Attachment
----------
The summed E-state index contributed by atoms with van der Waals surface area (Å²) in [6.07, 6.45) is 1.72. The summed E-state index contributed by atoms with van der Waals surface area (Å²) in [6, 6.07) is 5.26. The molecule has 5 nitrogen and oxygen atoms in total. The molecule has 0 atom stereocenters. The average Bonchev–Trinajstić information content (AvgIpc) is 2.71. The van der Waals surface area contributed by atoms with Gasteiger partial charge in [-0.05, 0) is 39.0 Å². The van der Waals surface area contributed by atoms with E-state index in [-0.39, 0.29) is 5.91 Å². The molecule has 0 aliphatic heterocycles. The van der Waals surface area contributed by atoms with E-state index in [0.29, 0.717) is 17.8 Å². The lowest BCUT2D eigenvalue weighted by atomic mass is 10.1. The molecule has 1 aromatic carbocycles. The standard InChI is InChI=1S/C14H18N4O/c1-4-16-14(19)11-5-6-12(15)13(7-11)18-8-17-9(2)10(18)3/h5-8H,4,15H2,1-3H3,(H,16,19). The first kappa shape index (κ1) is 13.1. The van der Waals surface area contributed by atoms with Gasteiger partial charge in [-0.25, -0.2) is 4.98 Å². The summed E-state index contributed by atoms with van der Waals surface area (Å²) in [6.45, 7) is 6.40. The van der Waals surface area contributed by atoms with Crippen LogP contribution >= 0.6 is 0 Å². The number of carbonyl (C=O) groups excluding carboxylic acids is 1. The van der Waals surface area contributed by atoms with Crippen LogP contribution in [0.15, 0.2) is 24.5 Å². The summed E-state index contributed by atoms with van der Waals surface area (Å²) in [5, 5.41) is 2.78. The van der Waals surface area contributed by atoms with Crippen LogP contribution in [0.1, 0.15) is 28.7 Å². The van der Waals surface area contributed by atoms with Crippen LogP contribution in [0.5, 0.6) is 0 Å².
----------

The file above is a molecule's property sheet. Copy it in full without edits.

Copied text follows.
The summed E-state index contributed by atoms with van der Waals surface area (Å²) in [6.07, 6.45) is 1.72. The summed E-state index contributed by atoms with van der Waals surface area (Å²) in [6, 6.07) is 5.26. The molecule has 5 nitrogen and oxygen atoms in total. The molecule has 0 atom stereocenters. The average Bonchev–Trinajstić information content (AvgIpc) is 2.71. The van der Waals surface area contributed by atoms with Gasteiger partial charge in [-0.05, 0) is 39.0 Å². The van der Waals surface area contributed by atoms with E-state index in [-0.39, 0.29) is 5.91 Å². The molecule has 0 aliphatic heterocycles. The van der Waals surface area contributed by atoms with E-state index in [0.29, 0.717) is 17.8 Å². The lowest BCUT2D eigenvalue weighted by atomic mass is 10.1. The molecule has 1 aromatic carbocycles. The standard InChI is InChI=1S/C14H18N4O/c1-4-16-14(19)11-5-6-12(15)13(7-11)18-8-17-9(2)10(18)3/h5-8H,4,15H2,1-3H3,(H,16,19). The first kappa shape index (κ1) is 13.1. The van der Waals surface area contributed by atoms with Gasteiger partial charge in [-0.25, -0.2) is 4.98 Å². The summed E-state index contributed by atoms with van der Waals surface area (Å²) in [6.45, 7) is 6.40. The van der Waals surface area contributed by atoms with Crippen LogP contribution >= 0.6 is 0 Å². The number of carbonyl (C=O) groups excluding carboxylic acids is 1. The van der Waals surface area contributed by atoms with Crippen LogP contribution in [0.15, 0.2) is 24.5 Å². The summed E-state index contributed by atoms with van der Waals surface area (Å²) in [5, 5.41) is 2.78. The van der Waals surface area contributed by atoms with Crippen LogP contribution in [0.1, 0.15) is 28.7 Å². The van der Waals surface area contributed by atoms with Crippen LogP contribution in [0.5, 0.6) is 0 Å².